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May 2011: Pelvic Organ Prolapse

29 Apr 2011

Bruce A Rosenzweig, M.D., is a board-certified, fellowship-trained urogynecologist at Weiss Memorial Hospital. His areas of expertise include pelvic organ prolapse, chronic pelvic pain, interstitial cystitis, pessary use, pelvic floor rehabilitation and surgical management of urinary incontinence.

Bruce A. Rosenzweig, M.D.
Director of Urogynecology
Lakefront Women’s Health
Weiss Memorial Hospital
(773) 564-6025

As a woman ages, particularly if she has delivered several babies, her pelvic organs can start to sag or even come through the opening of the vagina. While this can be an uncomfortable malady, a specialist in urogynecology can suggest options to treat this condition, called pelvic organ prolapse.

What causes pelvic organ prolapse?
Pelvic organ prolapse is a common problem where the normal support of the pelvic structures weakens, and these organs slowly descend into the lower vagina. This is further compounded by vaginal childbirth. Common symptoms are pressure, pain and difficulty with intercourse, urination or bowel movement. The symptoms develop slowly, but sometimes the first sign of prolapse is feeling a bulge in the vagina during showering or bathing. This often leads to concern about the organs’ further descent.

Treatment options
Once prolapse is suspected, a woman should discuss her symptoms with her doctor. There are simple as well as complex remedies. If the vagina feels dry and brittle, an over-the-counter preparation called Replens can be applied daily to increase vaginal moisture. Vaginal hormone therapy with estrogen may also be indicated. It is important to remember that vaginal estrogen therapy has far less side effects and risks as oral estrogen therapy.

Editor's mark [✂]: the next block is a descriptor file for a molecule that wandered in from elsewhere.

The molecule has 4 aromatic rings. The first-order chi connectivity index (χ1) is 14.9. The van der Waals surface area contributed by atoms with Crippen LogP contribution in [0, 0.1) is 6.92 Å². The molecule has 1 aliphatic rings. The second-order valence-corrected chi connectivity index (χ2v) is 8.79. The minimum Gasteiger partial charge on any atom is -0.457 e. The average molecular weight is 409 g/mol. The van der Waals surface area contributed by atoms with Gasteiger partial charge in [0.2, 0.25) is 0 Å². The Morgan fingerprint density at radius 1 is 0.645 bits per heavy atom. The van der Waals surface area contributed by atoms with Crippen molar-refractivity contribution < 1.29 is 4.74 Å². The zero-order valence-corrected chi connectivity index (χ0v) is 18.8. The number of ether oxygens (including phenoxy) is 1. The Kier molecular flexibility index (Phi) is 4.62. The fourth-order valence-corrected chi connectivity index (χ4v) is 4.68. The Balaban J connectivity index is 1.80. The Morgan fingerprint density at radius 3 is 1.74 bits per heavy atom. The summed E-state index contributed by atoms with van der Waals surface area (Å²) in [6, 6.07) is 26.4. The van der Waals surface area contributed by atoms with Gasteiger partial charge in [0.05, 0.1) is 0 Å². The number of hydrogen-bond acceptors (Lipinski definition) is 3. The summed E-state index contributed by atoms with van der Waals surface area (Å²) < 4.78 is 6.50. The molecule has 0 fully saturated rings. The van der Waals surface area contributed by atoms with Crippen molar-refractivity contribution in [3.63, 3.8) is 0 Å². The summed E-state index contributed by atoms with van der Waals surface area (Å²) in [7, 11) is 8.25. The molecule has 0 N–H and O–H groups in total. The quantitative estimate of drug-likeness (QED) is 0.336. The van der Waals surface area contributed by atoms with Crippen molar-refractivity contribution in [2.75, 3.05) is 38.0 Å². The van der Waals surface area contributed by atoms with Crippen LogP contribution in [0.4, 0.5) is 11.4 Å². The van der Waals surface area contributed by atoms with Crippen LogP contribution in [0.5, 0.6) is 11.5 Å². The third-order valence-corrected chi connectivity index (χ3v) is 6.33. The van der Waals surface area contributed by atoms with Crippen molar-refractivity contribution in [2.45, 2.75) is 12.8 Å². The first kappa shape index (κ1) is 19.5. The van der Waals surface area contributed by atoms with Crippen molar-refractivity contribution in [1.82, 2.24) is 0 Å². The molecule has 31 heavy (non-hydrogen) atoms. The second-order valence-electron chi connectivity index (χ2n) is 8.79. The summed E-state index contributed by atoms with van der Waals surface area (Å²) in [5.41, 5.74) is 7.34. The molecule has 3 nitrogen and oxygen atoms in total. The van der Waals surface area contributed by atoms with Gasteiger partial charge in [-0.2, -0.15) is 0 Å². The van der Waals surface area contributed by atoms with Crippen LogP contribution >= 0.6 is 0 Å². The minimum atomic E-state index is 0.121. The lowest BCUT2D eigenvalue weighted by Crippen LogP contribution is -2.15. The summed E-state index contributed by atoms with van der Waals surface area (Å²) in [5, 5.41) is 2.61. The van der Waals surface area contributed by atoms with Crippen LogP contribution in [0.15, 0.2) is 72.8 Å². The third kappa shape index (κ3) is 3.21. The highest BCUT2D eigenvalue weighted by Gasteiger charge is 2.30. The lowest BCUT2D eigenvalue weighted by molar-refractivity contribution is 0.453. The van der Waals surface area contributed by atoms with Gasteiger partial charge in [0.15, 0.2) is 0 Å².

If urination, bowel movement or sexual relations becomes difficult, then a specialist should become involved. Specific tests can determine if the prolapse is causing these symptoms. These tests will predict which therapeutic options would be most beneficial.

The most likely solutions are a prosthetic device, called a pessary, or surgery. The pessary is a donut shaped device in its generic format, though there are many shapes and sizes to allow the practitioner to find the proper fit. This medical device is placed into the vagina by a healthcare provider and can provide immediate relief of symptoms. The pessary needs to be removed at an interval of days or weeks to be cleaned. This will prevent infection or discharge. Pessaries are fitted to be comfortable to wear and easy to remove and replace. A woman can enjoy years to even decades of comfortable pessary use, without worry of any time limit.

There are many different surgical procedures to correct pelvic organ prolapse. A candid discussion with a gynecological surgeon will be necessary to determine which procedure is right for the individual woman. Surgery is associated with many risks, and a woman must be ready to spend a significant period of time recovering from the operation.

Next steps
Pelvic organ prolapse is a common condition that needs not be feared or ignored. A discussion of the symptoms should be part of a routine doctor’s visit and referral to a specialist should not generate concern or fear. Simple therapies can be offered or corrective surgery may ultimately become necessary.

For more information
If you would like more information about pelvic organ prolapse or other women’s health issues, or would like an appointment, please call Dr. Rosenzweig’s office at (773) 564-6025.